We left the last post with the question “what is meant by universally inherent characteristics?”
A universally inherent characteristic is simply a characteristic inherent to a thing that can be found every time that thing, or category of things, is observed.
Let’s use the process input as an example, and define it as follows: it is anything causal, either necessary or unavoidable, to the desired outcome of the process. All processes are fueled or supplied by a small and select group of inputs: materials, energy, information, machines, personnel and environment.
Since all process inputs fall into one of these six categories, then that would make the six categories universally inherent to, or characteristic of, all processes. And …
Did you just say the same thing twice, only backwards?
… the six categories of process inputs also share universally inherent characteristics.
Consider this. The six types of inputs just identified all
• originate from an external source
• perform a necessary function
• undergo a change in state
• are defined by requirements and specifications that are measureable and controllable
• are causal to product quality and process performance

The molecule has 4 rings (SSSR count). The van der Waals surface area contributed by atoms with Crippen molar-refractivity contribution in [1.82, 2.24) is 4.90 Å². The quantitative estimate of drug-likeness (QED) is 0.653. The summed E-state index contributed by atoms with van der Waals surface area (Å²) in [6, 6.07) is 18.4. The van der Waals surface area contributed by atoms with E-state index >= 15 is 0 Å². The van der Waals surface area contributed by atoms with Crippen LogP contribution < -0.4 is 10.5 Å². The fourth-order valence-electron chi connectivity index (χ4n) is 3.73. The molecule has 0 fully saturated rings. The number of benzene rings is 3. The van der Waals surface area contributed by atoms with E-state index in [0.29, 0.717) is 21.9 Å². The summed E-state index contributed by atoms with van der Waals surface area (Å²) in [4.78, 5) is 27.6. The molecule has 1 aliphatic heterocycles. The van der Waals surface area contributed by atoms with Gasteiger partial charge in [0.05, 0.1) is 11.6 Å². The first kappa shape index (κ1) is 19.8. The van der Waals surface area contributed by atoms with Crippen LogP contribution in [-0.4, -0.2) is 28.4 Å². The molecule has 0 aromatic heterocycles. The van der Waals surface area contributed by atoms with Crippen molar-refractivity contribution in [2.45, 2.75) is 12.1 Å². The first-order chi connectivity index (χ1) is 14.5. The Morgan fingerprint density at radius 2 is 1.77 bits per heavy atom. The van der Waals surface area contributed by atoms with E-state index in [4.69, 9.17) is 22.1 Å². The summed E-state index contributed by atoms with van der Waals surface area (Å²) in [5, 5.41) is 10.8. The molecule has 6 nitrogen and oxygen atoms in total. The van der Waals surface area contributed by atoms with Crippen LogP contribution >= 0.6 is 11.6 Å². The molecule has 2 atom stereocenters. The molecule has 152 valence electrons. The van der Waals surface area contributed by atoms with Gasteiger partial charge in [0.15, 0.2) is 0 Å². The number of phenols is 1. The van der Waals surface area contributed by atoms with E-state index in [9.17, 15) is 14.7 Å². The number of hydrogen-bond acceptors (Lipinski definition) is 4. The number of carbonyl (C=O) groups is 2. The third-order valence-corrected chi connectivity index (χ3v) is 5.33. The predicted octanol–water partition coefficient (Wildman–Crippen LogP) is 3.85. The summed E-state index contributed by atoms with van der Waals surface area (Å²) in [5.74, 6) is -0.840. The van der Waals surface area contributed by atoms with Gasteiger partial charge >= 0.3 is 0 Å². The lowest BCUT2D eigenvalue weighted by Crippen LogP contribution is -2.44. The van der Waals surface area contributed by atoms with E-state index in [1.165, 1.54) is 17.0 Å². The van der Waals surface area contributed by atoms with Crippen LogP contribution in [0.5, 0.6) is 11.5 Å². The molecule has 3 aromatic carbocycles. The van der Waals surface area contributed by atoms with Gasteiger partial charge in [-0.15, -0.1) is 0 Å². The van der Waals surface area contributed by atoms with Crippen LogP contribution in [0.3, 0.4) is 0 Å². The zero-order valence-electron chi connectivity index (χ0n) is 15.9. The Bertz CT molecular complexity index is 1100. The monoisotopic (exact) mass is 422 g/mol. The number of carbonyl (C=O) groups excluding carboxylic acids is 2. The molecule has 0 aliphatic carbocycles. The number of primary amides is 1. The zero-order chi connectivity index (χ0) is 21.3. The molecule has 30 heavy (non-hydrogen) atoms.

They also introduce variation, uncertainty and risk.
My head is hurting again … why do I need to know this?
Understanding this is important because it gives us a generalized view of the process input framework and, therefore, the ability to specify it accordingly. This framework perspective allows us to define and control input characteristics at the onset of process development, when we have the greatest latitude and economic benefit.
Oftentimes processes are developed from the ground up, by trial and error, and process elements are combined and recombined until a desirable outcome is achieved. Then the process is improved for stability, variation, productivity and economy – in this order. This approach results in missed requirements, unacceptable defect rates, late shipments, dissatisfied customers … and a lot of firefighting.
Simply said, if we understand the nature of process inputs at the scientific level, then we are more likely to develop processes that meet objectives at the point of introduction, without subsequent and intense process improvement efforts to “tie up the loose ends”.
Do these “universally inherent characteristics” apply to process outputs as well?
The concept of universally inherent characteristics also applies to processes, process elements and process outputs.
Again, what we’re saying here is that all processes share a core set of common attributes and principles. By tapping into this fundamental commonality, through the application of process science, we can quickly identify simple solutions and the means by which to implement them.
You mentioned “abstraction” and “concretion” in your last post. When do they come into the picture?
They just did.
More next time.